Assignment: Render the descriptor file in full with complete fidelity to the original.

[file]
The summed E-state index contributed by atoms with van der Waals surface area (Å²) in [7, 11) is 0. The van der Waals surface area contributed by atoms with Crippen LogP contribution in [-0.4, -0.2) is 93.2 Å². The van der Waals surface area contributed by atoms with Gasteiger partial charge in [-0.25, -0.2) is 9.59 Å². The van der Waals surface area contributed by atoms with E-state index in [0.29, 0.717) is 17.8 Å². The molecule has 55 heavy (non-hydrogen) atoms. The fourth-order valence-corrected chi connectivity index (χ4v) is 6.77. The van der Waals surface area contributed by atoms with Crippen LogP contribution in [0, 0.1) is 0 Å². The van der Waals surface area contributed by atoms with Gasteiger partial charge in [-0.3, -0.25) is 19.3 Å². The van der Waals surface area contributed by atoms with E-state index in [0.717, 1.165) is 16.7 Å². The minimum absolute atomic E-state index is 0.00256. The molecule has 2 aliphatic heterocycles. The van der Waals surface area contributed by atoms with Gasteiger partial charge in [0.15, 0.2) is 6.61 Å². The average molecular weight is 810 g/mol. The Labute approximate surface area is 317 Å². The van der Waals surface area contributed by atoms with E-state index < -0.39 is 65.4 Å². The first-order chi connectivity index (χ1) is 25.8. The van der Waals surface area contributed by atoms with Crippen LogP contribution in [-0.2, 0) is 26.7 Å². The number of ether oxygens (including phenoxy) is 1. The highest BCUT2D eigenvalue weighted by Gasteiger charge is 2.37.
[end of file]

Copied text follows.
The summed E-state index contributed by atoms with van der Waals surface area (Å²) in [7, 11) is 0. The van der Waals surface area contributed by atoms with Crippen LogP contribution in [-0.4, -0.2) is 93.2 Å². The van der Waals surface area contributed by atoms with Gasteiger partial charge in [-0.25, -0.2) is 9.59 Å². The van der Waals surface area contributed by atoms with E-state index in [0.29, 0.717) is 17.8 Å². The molecule has 55 heavy (non-hydrogen) atoms. The fourth-order valence-corrected chi connectivity index (χ4v) is 6.77. The van der Waals surface area contributed by atoms with Crippen LogP contribution in [0, 0.1) is 0 Å². The van der Waals surface area contributed by atoms with Gasteiger partial charge in [-0.3, -0.25) is 19.3 Å². The van der Waals surface area contributed by atoms with E-state index in [0.717, 1.165) is 16.7 Å². The minimum absolute atomic E-state index is 0.00256. The molecule has 2 aliphatic heterocycles. The van der Waals surface area contributed by atoms with Gasteiger partial charge in [0.15, 0.2) is 6.61 Å². The average molecular weight is 810 g/mol. The Labute approximate surface area is 317 Å². The van der Waals surface area contributed by atoms with E-state index < -0.39 is 65.4 Å². The first-order chi connectivity index (χ1) is 25.8. The van der Waals surface area contributed by atoms with Crippen LogP contribution in [-0.2, 0) is 26.7 Å². The number of ether oxygens (including phenoxy) is 1. The highest BCUT2D eigenvalue weighted by Gasteiger charge is 2.37.